For those of you just joining us, we’re now diving into part two of a feature on Clay Gordon. Clay is the author of Discover Chocolate: The Ultimate Guide to Buying, Tasting, and Enjoying Fine Chocolate, and founder of TheChocolateLife.com, the largest community focusing solely on chocolate in the world. The Chocolate Life is probably the most valuable resource I’ve used as I make my foray into the world of chocolate making.
Yes, I had the opportunity to chat with Clay about his life, chocolate, and advice. For the first part of this series, visit Living the chocolate life, where I introduce Clay and his contributions to the chocolate industry. Here, we’ll look into his advice both for making chocolate at home and for starting a chocolate business.
Making Chocolate at Home
I’ve already provided a recipe and some ideas for making chocolate at home, and Clay adds his spin. First of all, he reminds us to have fun with it. This is one of his favorite themes. And secondly, he recommends you taste other chocolate to develop your personal preference and sharpen your tastebuds.
Clay doesn’t have to tell me twice! I’ll write about my visit to The Chocolate Garage in another post, but just know that you can taste and buy some absolutely delicious chocolate if you happen to be passing through Palo Alto on a Wednesday evening or Saturday morning.
Starting a Chocolate Business
For those interested in starting a chocolate business, he has a few valuable nuggets of advice as well. To start, follow the advice for those making chocolate at home. Shouldn’t be too hard!
Second, start being scientific. He says, “Your best friend is your notebook, write down everything.” Clay appreciated the documentation and experimental process Richard and I have cited in our chocolate-making process so far. Check out our posts on roasting, sugar, and different origins to see the many variables we have played with so far.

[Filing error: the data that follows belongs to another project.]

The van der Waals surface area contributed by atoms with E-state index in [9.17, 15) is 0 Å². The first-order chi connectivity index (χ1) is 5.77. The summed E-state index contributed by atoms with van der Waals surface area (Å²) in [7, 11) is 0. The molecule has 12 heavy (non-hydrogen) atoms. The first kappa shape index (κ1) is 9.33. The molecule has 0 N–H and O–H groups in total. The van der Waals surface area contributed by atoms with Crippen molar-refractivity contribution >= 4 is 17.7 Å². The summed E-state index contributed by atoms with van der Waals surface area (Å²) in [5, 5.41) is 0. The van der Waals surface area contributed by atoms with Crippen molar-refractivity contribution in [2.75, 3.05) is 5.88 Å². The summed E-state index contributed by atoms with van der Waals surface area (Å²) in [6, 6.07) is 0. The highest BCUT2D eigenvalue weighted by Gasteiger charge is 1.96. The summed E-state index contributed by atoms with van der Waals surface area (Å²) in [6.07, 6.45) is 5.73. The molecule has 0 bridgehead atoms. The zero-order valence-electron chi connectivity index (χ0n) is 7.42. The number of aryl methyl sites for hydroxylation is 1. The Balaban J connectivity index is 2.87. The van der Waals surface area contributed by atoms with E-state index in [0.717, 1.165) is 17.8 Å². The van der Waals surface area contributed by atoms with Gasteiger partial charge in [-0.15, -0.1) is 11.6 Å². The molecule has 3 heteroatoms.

He also recommends taking time to develop your craft. In other words, practice, practice, practice. Developing the skills to be able to repeat the same chocolate within a harvest will show that you truly understand and can implement the chocolate-making process with integrity. (Caveat: The next harvest is a completely different story and should not necessarily produce exactly the same chocolate as the previous one) And at the same time, know what you like and decide what your point of view is as an artist.
As far as actual process, he has one overarching recommendation: don’t pigeon-hole yourself. That applies to ingredients, roast times, conch times, origins, blends, final products etc. Starting with four ingredients – cocoa beans, sugar, cocoa butter, and lecithin – is actually easier than starting with just two. Once you dominate making chocolate with four, try removing lecithin, then eventually remove the cocoa butter. This is something we clearly need to work on. Additionally, there’s no “right” roast time or conch time. Try many options and settle with the one you like best. Don’t limit yourself to one origin or even just single-origin chocolate. Try blending roasts, origins, conch times, etc. And finally, go beyond the bar. There’s no reason to only create chocolate bars. What about kisses, bark, balls, bonbons, etc.? Trial and error in the process will lead to your signature chocolate.
And finally, with regard to business practices, Clay recommends operating like a craft brewery. Start marketing and sales within a one-hour-drive radius. Once you build up a customer base and a positive cash flow, expand to your state, then national, then international, etc. He warns against thinking that Whole Foods is the holy grail. Start with local markets and move up slowly.
Harking back to his philosophy on TheChocolateLife.com, Clay requests those of us making chocolate at home and those of us considering opening a chocolate business, to share our journey. He asks that we open our recipe and financial books and be mentors to those around us. That is definitely the philosophy we adhere to here at www.RootChocolate.com and we encourage you to do the same!
Thank you, Clay, for your incredible contribution to Root Chocolate and to the chocolate industry as a whole!